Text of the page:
Cosmic Ray shower.

New Surprising Feature Found In The Energy Spectrum Of Ultra-high Energy Cosmic Rays

A cosmic ray shower.
Credit – Simon Swordy. Source.

The detection

University of Delaware researchers are part of a collaboration studying cosmic rays. In addition to Cherenkov detector tanks filled with water, the Pierre Auger Observatory in Argentina has fluorescence detectors.

The cosmic rays interact with atmospheric nitrogen, causing it to emit ultraviolet light which can be detected by a detector. This process is known as fluorescence. The researchers analyzed 215,030 cosmic ray events with energies above 2.5 quintillion electron volts taken over the past decade by the Pierre Auger Observatory in Argentina which is the largest observatory in the world studying cosmic rays.

A new feature found in the energy distribution

A new feature called the ‘kink’ was discovered in the energy spectrum of the cosmic rays at about 13 quintillion electron volts. This research was published in Physical Review Letters and Physics Review D. The measurements in this study provide clues to the origin of the cosmic rays and their source.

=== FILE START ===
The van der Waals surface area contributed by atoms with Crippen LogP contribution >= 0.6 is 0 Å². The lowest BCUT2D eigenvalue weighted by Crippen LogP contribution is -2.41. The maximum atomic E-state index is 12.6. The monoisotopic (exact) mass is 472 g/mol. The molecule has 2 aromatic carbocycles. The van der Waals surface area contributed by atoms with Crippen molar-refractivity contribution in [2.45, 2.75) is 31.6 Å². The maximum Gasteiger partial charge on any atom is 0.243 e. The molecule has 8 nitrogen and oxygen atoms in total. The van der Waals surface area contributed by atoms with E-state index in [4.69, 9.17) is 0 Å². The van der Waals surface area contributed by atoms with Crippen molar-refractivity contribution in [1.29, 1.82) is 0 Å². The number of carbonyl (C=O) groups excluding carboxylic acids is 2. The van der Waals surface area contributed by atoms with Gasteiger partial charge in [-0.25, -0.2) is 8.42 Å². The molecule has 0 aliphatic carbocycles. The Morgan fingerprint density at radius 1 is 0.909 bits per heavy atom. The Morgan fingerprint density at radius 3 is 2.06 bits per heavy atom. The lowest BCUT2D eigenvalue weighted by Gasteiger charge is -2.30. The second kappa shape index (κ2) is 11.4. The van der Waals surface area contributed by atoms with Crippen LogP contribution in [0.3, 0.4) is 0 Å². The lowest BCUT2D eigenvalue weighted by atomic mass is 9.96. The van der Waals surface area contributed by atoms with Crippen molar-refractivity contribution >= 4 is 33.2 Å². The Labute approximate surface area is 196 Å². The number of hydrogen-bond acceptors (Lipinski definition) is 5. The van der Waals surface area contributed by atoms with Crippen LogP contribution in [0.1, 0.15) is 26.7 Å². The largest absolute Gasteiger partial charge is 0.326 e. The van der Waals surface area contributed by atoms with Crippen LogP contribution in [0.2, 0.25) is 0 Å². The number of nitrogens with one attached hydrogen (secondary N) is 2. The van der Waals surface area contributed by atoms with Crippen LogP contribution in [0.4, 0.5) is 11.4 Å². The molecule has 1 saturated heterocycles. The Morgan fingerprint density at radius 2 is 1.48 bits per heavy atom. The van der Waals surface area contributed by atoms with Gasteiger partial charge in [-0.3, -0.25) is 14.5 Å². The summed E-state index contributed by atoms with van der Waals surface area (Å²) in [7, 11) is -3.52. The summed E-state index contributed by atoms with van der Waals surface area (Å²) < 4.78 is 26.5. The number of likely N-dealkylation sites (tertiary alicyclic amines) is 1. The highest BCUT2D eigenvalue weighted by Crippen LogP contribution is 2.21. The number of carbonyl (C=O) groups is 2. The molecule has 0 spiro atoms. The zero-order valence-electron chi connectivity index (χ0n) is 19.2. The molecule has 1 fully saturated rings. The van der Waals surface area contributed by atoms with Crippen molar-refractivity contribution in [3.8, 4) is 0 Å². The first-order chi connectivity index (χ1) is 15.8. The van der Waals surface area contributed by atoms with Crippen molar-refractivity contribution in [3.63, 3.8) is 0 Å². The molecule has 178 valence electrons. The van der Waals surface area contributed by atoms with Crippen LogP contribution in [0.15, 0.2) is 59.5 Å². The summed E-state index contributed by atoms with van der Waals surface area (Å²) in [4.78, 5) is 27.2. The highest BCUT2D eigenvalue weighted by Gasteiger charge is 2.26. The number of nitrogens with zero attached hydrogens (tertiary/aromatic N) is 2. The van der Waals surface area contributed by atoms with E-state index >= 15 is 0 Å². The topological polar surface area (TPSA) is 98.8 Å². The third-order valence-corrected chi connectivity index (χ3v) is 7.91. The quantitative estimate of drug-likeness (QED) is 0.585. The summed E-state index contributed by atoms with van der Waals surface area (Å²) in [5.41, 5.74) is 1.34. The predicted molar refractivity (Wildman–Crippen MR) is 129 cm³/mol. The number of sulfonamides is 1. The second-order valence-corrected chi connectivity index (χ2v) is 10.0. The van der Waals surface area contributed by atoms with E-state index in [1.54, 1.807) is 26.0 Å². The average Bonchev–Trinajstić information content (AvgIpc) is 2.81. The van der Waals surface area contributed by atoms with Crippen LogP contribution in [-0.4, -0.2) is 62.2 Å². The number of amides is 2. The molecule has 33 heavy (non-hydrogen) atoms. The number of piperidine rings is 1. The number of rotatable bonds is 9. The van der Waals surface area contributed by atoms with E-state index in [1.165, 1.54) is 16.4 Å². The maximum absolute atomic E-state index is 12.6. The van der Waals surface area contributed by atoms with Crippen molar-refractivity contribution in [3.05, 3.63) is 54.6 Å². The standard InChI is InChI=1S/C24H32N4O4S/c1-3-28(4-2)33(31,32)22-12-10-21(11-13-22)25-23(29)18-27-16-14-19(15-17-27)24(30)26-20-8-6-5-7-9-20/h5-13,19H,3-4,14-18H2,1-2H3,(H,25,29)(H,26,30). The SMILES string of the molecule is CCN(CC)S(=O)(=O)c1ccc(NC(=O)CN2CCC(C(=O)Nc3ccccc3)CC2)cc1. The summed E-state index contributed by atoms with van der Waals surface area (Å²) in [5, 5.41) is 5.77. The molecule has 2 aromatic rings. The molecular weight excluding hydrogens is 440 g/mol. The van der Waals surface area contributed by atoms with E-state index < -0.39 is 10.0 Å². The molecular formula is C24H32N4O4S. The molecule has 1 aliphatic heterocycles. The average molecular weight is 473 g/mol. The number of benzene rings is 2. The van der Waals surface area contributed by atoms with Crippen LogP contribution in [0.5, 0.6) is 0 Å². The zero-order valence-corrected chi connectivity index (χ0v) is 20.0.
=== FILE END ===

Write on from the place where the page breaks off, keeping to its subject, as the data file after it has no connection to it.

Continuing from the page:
The observatory has more than 1,600 detectors called water-Cherenkov stations spread across the high plains of the Pampa Amarilla (Yellow Prairie), overlooked by 27 fluorescence telescopes. Collectively, these instruments measure the energy that an ultrahigh-energy cosmic ray particle gives up in the atmosphere and hence provide an estimation of its mass.

What is the composition of these ultra-high-energy cosmic rays?

These ultra-high-energy cosmic ray particles were previously considered to be composed of mostly protons, but this research provided evidence that some of these particles may be heavier than oxygen or helium like silicon and iron, for example.

Active galactic nuclei which are supermassive black holes at the center of galaxies are speculated to be the source of ultra-high-energy cosmic rays. Present research being done by the same research team focuses on increasing the accuracy of energy measurements and measuring the spectrum of lower-energy cosmic rays.


1. A. Aab et al. Features of the Energy Spectrum of Cosmic Rays above 2.5×1018 eV Using the Pierre Auger Observatory, Physical Review Letters (2020). DOI: 10.1103/PhysRevLett.125.121106

2. A. Aab et al. Measurement of the cosmic-ray energy spectrum above 2.5×1018 eV using the Pierre Auger Observatory, Physical Review D (2020). DOI: 10.1103/PhysRevD.102.062005

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